Monday, December 3, 2007

orange sticky-note philosophy


The book is called Relentless, a trilogy that now has me addicted as a Robin Parrish fan. I started reading it last week, on an ordinary day, on an inconsequential afternoon, in the midst of a dying hope.
I read always. Only complete darkness and damaged arms could hinder me. Even still, cast and all, I'd find a way to turn the page. If broken bones can't stop me, broken dreams are guileless.
So even on that day, the day long in the making, the day of my last shred of possibility, I opened that book and read. I lost myself in the unfolding tale of Dominion rings and mental acuity.
I, thankfully, used it to check out. Ignoring reality makes it go away. Everyone knows this.
I wrote a book last year. It isn't the next great American novel. It couldn't possibly be. It isn't a novel. It's a collection of short, humorous stories about the average life of an average Joe. Or Joette, since I'm a girl. Nothing more. But thankfully, not much less.
It wasn't what I wanted to write. It wasn't even a speck on my imagination. But God sometimes has plans for us we just downright don't want. Learn to adapt. He doesn't always give you a choice.
That day last week, the day I cracked the binding on Parrish's book, was the last day on a long timetable of finding funding for it's publication. Much like waiting for a hot pizza to arrive on your doorstep you never ordered. Don't plan dinner around it. Have a contingency plan.
When a contingency plan doesn't happen, don't bemoan your empty belly. The universe is not ours for the dictatorship. Dang it.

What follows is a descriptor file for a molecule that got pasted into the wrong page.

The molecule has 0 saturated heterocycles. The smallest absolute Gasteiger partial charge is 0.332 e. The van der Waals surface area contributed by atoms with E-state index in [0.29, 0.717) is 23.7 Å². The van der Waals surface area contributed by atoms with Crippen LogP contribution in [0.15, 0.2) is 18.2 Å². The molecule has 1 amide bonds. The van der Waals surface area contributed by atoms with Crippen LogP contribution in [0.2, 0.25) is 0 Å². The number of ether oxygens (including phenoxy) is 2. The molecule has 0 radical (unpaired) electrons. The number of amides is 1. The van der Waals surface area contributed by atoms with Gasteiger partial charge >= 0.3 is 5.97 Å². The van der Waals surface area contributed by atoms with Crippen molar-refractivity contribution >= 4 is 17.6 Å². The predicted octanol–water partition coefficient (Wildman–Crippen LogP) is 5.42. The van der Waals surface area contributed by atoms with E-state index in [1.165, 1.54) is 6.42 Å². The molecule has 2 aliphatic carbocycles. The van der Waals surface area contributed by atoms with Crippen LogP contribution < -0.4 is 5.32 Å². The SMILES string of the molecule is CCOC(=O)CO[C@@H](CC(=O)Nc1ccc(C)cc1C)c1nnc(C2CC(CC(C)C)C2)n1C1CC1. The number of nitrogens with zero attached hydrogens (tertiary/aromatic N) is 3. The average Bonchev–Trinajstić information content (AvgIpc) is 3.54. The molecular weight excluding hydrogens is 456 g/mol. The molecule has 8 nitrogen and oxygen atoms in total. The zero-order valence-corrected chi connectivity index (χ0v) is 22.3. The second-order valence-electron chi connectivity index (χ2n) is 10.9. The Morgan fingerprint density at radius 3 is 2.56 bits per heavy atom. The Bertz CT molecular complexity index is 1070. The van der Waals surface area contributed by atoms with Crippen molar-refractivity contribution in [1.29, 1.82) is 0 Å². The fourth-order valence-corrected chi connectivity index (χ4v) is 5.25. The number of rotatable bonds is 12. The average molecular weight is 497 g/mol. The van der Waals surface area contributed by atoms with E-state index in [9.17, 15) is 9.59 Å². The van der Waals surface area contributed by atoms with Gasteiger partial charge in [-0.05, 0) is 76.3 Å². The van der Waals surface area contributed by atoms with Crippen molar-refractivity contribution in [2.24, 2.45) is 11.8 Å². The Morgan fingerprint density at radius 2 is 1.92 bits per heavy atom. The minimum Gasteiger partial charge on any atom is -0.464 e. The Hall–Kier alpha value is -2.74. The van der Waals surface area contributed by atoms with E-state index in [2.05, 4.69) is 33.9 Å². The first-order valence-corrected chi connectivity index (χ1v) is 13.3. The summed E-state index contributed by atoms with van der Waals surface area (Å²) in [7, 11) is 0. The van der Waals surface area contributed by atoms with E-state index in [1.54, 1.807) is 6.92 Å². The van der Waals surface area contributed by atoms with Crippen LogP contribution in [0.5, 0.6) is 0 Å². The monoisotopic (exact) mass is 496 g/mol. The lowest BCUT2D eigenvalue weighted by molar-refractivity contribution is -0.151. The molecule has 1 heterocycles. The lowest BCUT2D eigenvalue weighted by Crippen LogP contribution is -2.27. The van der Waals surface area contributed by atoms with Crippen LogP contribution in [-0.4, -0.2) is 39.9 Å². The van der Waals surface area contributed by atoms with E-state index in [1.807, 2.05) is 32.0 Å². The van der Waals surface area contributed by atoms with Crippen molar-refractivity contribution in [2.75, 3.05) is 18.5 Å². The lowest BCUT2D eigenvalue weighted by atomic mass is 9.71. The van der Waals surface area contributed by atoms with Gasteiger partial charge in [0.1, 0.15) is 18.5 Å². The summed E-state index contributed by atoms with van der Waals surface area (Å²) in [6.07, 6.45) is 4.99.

That night, wallowing in self-pity I had thawed, kneaded, baked, and ingested, my roommate and I began talking about Moses, about that moment he stood at the cusp of history, at the day of reckoning, at the edge of the Red Sea.
What had it felt like? Reeeeaaally felt like? Not the Charlton Heston confident Moses. The other one. The stuttering one. The one that ran in fear after committing murder. The one that led his people out of city, only to be sandwich meat between roaring nature and thundering soldiers.
What crossed his mind?
"God, hello? We're about to die here. Did I take a wrong turn? Can you do something about those charging soldiers? If everyone gets killed, they are going to hate me."
Instead, God, like only God can, provided a miracle. At the flick of his wrist, at the mere thought, water separated from it's sister molecules, taking the fish and crawdads with it, and provided a dry bridge.
The children of Israel walked between walls of water. They saw the impossible, and then faced the mountains in the distance, what must have looked insurmountable.
Impossible. Insurmountable.
As we talked, I grabbed an orange sticky note, and in the most legible handwriting available to me, scribbled the words "impossible/insurmountable." I opened the book jacket in front of me, slapped it on the cover page, and shut the book again.
There is has remained. An orange sticky note with my scratchings, speaking to me everytime I sit down to read.
A few days later, for no explainable reason, for no big purpose, for no mighty valiant act, my neck snapped. It sounded a bit like rice crispies. One minute it's just hanging out on my shoulders, the next minute it seems to want off.
I want it to stay. I'm hoping it'll reconsider.
There isn't much I can do right now. The chiropractor said it isn't permanent, just something that happens sometimes. Just life. Another week or so of selling myself to my head, it'll probably stick around and straighten up.
What have I been doing with my time? You should get this.
I've been reading.
And after each painful movement, each gasping pillow adjustment, each time my head starts talking Christmas in the Virgin Islands (I'm not invited), I've opened that book to see those two words: "impossible/insurmountable"
I don't have this faith thing completely figured out. I'd like to believe once I've got it, I've got it. It's mine. All aboard. Full throttle. Wave to the people at the dock, everyone, because we're casting off.
Instead, it's more like a journey, less like a possession. I can't click my heals together, squeeze my rabbits foot, or rub Aladdin's lamp.
I wait. With that elusive hope. I wait. With the promise of God's goodness. I wait. With belief in something greater. I wait. Though the challenges seem impossible, the journey insurmountable.
I wait.
God will deliver. I'm not counting on the pizza boy.